If Softails are going to be the next big thing in custom iron, it might be a good idea to take a look at some of them for inspiration. Below you’ll find four great examples of that species of hog, along with links to the full feature stories in each caption. Take a look.
Allowing someone free reign can be a scary thing. To walk into a shop, open up the checkbook, and walk away puts an extreme amount of faith into a group of individuals that the end result will be something you can be happy with. Bike owner Fermin Adames exhibited that kind of blind faith with the build of this 2003 Harley-Davidson Softail. Fermin walked in with the only instructions of “surprise me” and turned around and walked back out. Well, maybe that’s exaggerating a little.
At first glance, this pair of custom Softails might appear to have rolled off the H-D assembly line right. It’s only after closer inspection that all the intricate minor upgrades really start to appear. Ryan Reed of Reed’s Ride Designs has been building hot rods since the late ’80s. As his talent and skills have progressed over the years, his creations have been featured on more than one cover of a magazine. It’s his acute attention to detail with the eye to make modifications noticed, but not seen, that has propelled him to the top of his game on both two and four wheels.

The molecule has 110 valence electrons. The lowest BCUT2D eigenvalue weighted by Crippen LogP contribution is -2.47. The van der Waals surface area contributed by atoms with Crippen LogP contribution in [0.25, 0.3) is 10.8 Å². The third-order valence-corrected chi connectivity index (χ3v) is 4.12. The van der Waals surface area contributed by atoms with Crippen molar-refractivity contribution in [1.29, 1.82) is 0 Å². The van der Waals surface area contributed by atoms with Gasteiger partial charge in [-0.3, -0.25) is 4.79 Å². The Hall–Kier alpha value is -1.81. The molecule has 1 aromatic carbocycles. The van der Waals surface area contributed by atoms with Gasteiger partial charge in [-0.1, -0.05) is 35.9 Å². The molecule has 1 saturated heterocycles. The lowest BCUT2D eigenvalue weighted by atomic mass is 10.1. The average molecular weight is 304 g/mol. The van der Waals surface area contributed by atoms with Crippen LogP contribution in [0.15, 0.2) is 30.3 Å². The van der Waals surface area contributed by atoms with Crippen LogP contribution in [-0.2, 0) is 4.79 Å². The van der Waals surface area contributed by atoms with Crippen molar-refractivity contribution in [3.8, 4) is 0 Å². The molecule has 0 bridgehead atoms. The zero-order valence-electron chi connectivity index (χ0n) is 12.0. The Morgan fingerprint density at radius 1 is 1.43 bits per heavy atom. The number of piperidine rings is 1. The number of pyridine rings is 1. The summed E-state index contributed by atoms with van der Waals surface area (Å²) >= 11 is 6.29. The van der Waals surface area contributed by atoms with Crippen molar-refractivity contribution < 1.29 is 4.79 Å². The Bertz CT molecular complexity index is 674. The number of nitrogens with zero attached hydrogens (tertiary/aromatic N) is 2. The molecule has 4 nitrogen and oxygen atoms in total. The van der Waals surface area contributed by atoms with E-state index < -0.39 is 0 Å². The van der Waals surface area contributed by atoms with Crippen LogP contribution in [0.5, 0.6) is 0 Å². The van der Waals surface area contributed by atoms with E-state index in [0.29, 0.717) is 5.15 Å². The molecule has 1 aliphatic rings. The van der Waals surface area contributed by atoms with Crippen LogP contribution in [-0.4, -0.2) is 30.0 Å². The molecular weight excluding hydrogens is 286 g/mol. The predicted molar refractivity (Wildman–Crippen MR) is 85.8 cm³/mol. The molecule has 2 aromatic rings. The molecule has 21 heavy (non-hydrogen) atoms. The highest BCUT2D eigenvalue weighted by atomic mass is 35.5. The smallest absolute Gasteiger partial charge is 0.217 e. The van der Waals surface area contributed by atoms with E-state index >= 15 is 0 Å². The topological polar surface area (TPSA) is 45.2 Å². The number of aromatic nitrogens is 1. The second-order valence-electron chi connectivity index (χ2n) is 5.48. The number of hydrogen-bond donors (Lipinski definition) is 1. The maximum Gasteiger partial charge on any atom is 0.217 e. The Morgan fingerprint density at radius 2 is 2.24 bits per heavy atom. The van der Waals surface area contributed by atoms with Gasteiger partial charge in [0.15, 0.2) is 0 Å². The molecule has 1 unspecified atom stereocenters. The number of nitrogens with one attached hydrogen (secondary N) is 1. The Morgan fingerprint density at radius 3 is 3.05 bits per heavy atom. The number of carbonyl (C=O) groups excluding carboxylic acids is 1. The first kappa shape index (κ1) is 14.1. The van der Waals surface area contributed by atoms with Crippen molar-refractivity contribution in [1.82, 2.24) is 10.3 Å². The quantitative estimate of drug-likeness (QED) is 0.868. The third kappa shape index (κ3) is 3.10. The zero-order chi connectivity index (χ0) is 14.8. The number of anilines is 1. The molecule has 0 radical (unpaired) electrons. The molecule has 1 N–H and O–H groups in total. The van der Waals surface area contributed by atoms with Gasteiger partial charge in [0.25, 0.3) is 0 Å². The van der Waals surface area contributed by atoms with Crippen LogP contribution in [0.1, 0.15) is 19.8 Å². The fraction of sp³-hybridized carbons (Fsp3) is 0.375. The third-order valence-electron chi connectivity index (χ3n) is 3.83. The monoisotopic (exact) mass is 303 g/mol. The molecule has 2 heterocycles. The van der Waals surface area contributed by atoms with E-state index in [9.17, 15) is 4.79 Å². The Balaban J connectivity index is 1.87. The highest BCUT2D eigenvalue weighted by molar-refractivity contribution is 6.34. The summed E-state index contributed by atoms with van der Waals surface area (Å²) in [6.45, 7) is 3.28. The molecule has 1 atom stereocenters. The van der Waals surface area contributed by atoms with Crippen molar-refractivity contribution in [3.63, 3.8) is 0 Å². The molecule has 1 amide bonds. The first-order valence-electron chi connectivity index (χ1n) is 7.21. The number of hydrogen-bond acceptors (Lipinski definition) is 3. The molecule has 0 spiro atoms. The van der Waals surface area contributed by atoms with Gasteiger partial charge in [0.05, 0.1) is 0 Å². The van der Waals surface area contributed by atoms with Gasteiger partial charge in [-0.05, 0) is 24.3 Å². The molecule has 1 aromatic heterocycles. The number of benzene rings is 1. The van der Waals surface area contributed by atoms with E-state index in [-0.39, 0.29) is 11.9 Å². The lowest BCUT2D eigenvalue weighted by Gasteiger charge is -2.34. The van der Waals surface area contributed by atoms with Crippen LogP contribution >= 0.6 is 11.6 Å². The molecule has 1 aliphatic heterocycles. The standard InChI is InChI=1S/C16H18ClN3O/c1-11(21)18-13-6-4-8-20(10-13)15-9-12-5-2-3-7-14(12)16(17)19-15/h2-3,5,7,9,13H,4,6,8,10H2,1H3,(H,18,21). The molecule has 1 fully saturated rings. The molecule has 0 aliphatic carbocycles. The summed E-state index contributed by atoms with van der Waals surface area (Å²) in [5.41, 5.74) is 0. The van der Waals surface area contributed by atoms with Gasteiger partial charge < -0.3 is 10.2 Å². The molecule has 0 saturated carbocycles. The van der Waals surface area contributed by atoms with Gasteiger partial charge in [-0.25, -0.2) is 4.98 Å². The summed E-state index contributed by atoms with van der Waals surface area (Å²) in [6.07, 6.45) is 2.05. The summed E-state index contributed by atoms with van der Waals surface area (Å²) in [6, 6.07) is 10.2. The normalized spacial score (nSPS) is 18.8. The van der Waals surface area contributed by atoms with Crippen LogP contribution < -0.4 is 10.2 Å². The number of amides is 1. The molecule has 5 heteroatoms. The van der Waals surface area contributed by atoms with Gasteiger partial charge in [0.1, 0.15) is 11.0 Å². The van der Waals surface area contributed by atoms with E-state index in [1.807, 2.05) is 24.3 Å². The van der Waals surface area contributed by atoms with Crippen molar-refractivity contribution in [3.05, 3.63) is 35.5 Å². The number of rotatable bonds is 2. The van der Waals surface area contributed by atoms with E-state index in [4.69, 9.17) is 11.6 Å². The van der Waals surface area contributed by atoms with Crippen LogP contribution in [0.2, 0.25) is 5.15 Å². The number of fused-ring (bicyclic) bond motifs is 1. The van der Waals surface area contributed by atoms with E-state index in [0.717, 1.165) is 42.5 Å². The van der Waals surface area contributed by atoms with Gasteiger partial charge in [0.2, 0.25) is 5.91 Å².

When it comes to building the bike of your dreams, we often seek multiple avenues for inspiration. Whether it be the pages of Hot Bike magazine, your favorite Instagram account or Facebook page, or sometimes right in your own home, once the bike bug has bit, it’s hard to ignore the sting. Most of us would love to walk into the local dealer, lay down a lump of cash, and then ride a no-mile bike right over to our favorite shop to make it a one of kind. But until the lottery hits, most of us have to look into the garage and start with what ya got when starting a custom build.
Winston Yeh from Rough Crafts is quite possibly the most talented builder in the world you’ve never heard of. Why? It could be because he hails all the way from Taiwan. In his country, because of strict motor-vehicle legislation, registering a ground-up custom bike is nearly an impossible task. The only option left is to highly modify existing bikes to the point that they are almost unrecognizable from their stock originations. Take for instance Winston’s Hot Bike Tour Build-Off bike. If you stare at it long enough, the bones of its former Softail Rocker C frame start to emerge with its fat rear tire and telltale Softail swingarm.